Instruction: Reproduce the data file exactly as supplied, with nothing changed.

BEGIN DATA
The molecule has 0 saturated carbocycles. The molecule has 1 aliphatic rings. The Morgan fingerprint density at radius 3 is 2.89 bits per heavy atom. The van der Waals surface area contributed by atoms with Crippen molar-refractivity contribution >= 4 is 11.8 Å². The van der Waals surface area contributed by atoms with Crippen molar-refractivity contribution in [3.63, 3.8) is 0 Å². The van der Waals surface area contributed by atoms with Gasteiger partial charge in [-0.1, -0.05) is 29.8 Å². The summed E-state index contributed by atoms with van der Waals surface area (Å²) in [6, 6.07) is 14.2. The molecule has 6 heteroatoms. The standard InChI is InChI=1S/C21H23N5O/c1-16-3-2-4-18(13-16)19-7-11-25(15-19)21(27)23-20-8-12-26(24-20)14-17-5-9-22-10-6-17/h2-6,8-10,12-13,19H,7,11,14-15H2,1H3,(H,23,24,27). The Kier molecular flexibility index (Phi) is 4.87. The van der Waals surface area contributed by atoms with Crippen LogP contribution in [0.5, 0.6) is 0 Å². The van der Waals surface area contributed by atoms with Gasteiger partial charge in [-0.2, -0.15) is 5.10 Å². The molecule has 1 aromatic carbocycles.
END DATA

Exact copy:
The molecule has 0 saturated carbocycles. The molecule has 1 aliphatic rings. The Morgan fingerprint density at radius 3 is 2.89 bits per heavy atom. The van der Waals surface area contributed by atoms with Crippen molar-refractivity contribution >= 4 is 11.8 Å². The van der Waals surface area contributed by atoms with Crippen molar-refractivity contribution in [3.63, 3.8) is 0 Å². The van der Waals surface area contributed by atoms with Gasteiger partial charge in [-0.1, -0.05) is 29.8 Å². The summed E-state index contributed by atoms with van der Waals surface area (Å²) in [6, 6.07) is 14.2. The molecule has 6 heteroatoms. The standard InChI is InChI=1S/C21H23N5O/c1-16-3-2-4-18(13-16)19-7-11-25(15-19)21(27)23-20-8-12-26(24-20)14-17-5-9-22-10-6-17/h2-6,8-10,12-13,19H,7,11,14-15H2,1H3,(H,23,24,27). The Kier molecular flexibility index (Phi) is 4.87. The van der Waals surface area contributed by atoms with Crippen LogP contribution in [0.5, 0.6) is 0 Å². The van der Waals surface area contributed by atoms with Gasteiger partial charge in [-0.2, -0.15) is 5.10 Å². The molecule has 1 aromatic carbocycles.